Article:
U.S. Senate Blocks Abortion Bill

GRAND JUNCTION, Colo. - The U.S. Senate defeated a bill Monday afternoon to ban late-term abortions.

Needing a total of 60 votes to pass, the bill fell short following a 51 to 49 vote --mostly along party lines. 

It was just a couple of weeks ago when people from all over the community were fighting for women's right. Monday afternoon it was in the hands of the U.S. Senate.

The legislation that was blocked would not allow an abortion to be performed after 20 weeks of pregnancy. Much of the debate was centered around if a fetus can feel pain.

"It's pain-capable, arms and legs are moving, hair is growing, heart is beating. It's a human being, it's alive and we should not only consider the needs and desires of the mother but we should also consider the infant," said Carl Malito, member of Mesa County Right to Life.

NARAL Pro-Choice Colorado Executive Director Karen Middleton said, "There is something going on for us to arbitrarily wonder if there is pain or make a decision about liability, it's not really for us to say."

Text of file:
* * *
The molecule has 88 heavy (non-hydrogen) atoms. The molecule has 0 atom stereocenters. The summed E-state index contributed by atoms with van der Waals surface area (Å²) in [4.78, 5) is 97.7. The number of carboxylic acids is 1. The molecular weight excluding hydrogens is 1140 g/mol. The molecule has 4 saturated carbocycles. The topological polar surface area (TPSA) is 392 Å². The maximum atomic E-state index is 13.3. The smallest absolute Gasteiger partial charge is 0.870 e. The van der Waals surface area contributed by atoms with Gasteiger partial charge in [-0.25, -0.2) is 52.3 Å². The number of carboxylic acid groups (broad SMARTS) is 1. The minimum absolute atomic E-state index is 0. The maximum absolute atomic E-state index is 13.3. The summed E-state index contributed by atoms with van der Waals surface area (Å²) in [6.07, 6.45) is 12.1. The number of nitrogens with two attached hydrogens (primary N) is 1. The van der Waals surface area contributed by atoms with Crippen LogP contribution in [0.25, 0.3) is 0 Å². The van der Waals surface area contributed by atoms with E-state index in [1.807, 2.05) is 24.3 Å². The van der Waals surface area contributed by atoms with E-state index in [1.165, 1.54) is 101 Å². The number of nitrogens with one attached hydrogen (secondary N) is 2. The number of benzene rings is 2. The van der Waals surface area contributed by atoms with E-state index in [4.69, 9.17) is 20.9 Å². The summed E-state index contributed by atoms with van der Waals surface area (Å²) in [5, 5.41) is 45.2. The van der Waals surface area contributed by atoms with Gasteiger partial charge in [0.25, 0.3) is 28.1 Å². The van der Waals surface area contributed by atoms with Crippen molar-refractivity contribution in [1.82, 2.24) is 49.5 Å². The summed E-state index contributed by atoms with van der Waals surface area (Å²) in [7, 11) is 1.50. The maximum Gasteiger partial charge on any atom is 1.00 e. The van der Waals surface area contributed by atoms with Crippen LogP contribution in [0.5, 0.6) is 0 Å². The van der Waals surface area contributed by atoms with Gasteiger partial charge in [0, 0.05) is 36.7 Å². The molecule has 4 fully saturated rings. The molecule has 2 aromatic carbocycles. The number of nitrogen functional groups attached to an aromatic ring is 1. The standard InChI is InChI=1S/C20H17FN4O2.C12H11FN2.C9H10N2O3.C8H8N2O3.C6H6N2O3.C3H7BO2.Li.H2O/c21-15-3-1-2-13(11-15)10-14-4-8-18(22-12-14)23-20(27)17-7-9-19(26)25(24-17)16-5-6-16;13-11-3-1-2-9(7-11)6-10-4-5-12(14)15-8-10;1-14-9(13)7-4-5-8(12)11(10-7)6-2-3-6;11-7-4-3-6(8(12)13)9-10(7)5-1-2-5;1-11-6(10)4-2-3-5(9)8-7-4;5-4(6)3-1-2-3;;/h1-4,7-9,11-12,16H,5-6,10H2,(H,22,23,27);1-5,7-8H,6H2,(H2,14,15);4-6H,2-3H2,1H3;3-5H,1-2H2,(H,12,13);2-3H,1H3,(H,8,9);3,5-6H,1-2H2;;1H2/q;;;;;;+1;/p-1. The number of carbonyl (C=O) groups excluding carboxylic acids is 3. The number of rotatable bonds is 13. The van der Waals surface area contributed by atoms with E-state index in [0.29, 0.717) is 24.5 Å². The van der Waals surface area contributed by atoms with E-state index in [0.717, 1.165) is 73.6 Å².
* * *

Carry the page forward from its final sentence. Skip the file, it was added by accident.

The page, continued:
Both organizations had mixed reviews on the legislation being defeated.

"I'm grateful the senate defeated the 20-week ban on abortion," said Middleton.

Malito opposed, "Of course, we're disappointed that the measure didn't advance."

The bill exempted women in critical health, incest survivors, and those who conceived during rape.

Supporters of the bill say all lives matter and there is life inside the womb during a second trimester.

"We're hoping that more and more people will come to understand that life within the womb is valuable, life inside the womb is to be protected."

But opponents of the bill advocate for the government to not be involved.

"It's a dangerous situation for someone to be in and that's why we think it should not be in the hands of government."

NARAL Pro-Choice says about one percent of abortion procedures happen after the first trimester. Colorado was one of the first states to allow abortion after Row v. Wade.

Colorado's U.S. Senators were on opposite sides of this bill. Republican Cory Gardner voted for it and Democrat Michael Bennet voted against it.

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